ALBERT LEWIN, filmmaker:  An altogether extraordinary emotional effect came from the dreamlike, obsessive, hallucinatory repetition of that strange frozen face. There is no question that Buster Keaton, among other things, was a surrealist even before surrealism. Such fantasy! Not even Pirandello ever conjured up such extraordinary visions.27

The Boat​ (1921)

DAVID ROBINSON,​film historian:​T​he Boat ​can rank with the great feature­ length comedies. No Keaton film previous to​ The Boat​ was quite so sustained in its melancholy; or provided such continuous laughter.28

BUSTER KEATON: Well, I’ll tell you how you might remember this one. I built this family cruiser.
It was about a thirty­five footer, and I had it on the launching cradle down at Balboa – and the wife and two little kids to pull the blocks out from under it and spring it loose as soon as she christened in. I stood on the nose of the boat, the proud owner and captain, and she christened the boat. They pulled the blocks out, and the boat slid down into he ocean and never stopped. It went right tot he bottom. The last the audience saw of me, my hat was floating.29

The Boat

…when we actually [sunk the boat], it took us three days to get the scene. Just kept running with things, that’s all. We got that boat to slide down the waves. Now, we got something like sixteen hundred pounds of pig­iron and T­rails in it to give it weight. We cut it loose and she slows up, slows up so slow that we can’t use it. Well, you don’t like to undercrank when you’re around water… immediately you see it shows, that it’s jumpy. Well, first thing we do is build a breakaway stern to the boat. So, when it hits the water, it would just collapse and act as a scoop, to scoop water. That worked fine except the nose stayed in the air. We’ve got an air pocket in the nose. We get it back up and bore holes all through the nose and everyplace else that might form an air pocket. Try her again. And there is a certain amount of buoyancy to wood no matter how much you weight it down. She hesitated, before she’d slowly sink. And our gag’s not worth a tinker’s dam is she just don’t go straight right down to the bottom. So for a finish, we go out in the bay at Balboa and drop a sea anchor with a cable to the stern, a cable out of a pulley over to a tug out of the shot. I actually​pulled​that boat down. That’s the way we got the scene.30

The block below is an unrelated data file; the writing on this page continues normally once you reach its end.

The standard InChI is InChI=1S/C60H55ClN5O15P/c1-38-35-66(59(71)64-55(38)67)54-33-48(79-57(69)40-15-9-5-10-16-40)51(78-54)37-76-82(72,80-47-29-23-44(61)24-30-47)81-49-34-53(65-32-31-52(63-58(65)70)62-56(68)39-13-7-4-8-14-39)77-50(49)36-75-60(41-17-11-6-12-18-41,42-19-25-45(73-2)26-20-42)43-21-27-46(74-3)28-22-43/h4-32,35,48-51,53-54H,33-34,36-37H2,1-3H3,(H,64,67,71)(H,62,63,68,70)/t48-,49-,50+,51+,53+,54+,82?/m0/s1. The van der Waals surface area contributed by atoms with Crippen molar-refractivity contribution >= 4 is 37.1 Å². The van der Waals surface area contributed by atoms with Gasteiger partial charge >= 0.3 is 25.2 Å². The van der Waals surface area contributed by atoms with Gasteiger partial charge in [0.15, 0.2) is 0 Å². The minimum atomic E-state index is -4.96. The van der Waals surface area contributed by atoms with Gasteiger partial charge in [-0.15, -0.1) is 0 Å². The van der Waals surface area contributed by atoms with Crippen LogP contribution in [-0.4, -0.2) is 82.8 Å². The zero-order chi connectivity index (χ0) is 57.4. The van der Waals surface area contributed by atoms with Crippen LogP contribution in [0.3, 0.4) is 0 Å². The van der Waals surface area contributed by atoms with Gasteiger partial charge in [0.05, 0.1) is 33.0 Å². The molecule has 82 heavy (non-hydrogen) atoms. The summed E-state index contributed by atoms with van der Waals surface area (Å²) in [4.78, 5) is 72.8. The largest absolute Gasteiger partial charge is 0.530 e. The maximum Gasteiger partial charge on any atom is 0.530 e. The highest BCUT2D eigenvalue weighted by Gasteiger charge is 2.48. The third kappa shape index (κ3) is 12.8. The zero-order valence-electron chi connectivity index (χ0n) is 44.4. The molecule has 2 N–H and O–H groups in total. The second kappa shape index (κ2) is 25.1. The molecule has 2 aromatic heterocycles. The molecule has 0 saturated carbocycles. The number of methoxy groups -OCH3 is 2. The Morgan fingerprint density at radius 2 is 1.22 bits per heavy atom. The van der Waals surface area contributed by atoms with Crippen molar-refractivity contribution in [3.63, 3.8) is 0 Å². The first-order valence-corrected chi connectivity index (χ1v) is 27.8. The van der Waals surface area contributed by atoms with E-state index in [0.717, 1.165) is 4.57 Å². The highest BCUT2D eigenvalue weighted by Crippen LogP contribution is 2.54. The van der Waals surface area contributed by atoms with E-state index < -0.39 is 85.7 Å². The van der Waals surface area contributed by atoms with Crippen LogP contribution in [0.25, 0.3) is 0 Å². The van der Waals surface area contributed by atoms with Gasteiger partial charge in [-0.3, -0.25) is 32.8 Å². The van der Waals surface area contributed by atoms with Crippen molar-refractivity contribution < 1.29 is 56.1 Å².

Cops​ (1922)

BUSTER KEATON: [In ​Cops]​ I tried to cut through the [police] parade [in my horse and cart], and I couldn’t do it, so I just joined it. And before anybody could stop me, some anarchist up on top of a building threw a bomb down on the police parade, but it lit in my wagon. So, when it went off, the whole police force was after me.31

Onyx [the horse] was my costar. Bruckman, for some cockeyed reason, named him Onyx. I can’t recall why we didn’t rent a horse. Anyway, we bought this old­timer.

There was a scene – before we stumble into the parade – where Onyx slows down and can’t pull the heavy load of furniture any longer. I’m to unharness him and lead him out from the shafts. Then it’s to cut and show me, bit in mouth, between the shafts pulling the wagon. Then pan back and show Onyx up in the wagon riding.

It was a good idea except that Onyx wouldn’t go along with it. We wasted a day trying to get him up in that wagon. He wouldn’t walk up a ramp, refused to be hoisted in a veterinarian’s bellyband, snorted and kicked whenever we came near. We finally gave up and shot the scene with me pulling the wagon alongside of the horse. Not as good a gag, but it had to do. That finished the Saturday shooting.

Monday morning we saw the reason for it all. Onyx had a brand ­new colt standing by her when we came to the studio. H​er, ​I said.

Bruckman was just opening his mouth to say something. I could feel the word forming in his mind. I beat him to it. “The baby’s name,” I said, “is Onyxpected!”32
TOM DARDIS, Keaton Biographer:  Today Buster’s films are seen by some as paradigms of the human condition, as existential films that deal with [philosopher Martin] Heidegger’s ​Dasein,​ his notion of what it’s like “being there” in the world. O​ne Week​ can be interpreted this way, as can ​Cops,​ one of Keaton’s greatest achievements.33

RUDI BLESH, Keaton Biographer: It is only on the surface that Cops is a replay of the old Keystone theme. It is much more, more even than man adrift on the sea but consoled by his family [in ​The Boat]​. It is man completely alone and fleeing before his fellow men. It is fate operating through accident and misunderstanding, nullifying good intentions, canceling hope, bringing ruin. It sounds as if we are talking about Kafkaesque tragedy…And indeed, in part, we are.34

NORMAN SILVERSTEIN, author, “Film Experience”: The year 1922 has been celebrated for the appearance of ​The Waste Land​and ​Ulysses. ​Buster Keaton’s​ Cops,​I would maintain, is a great work of art, belonging with Eliot’s poem and Joyce’s novel rather than with the trivial works with which it has been associated…35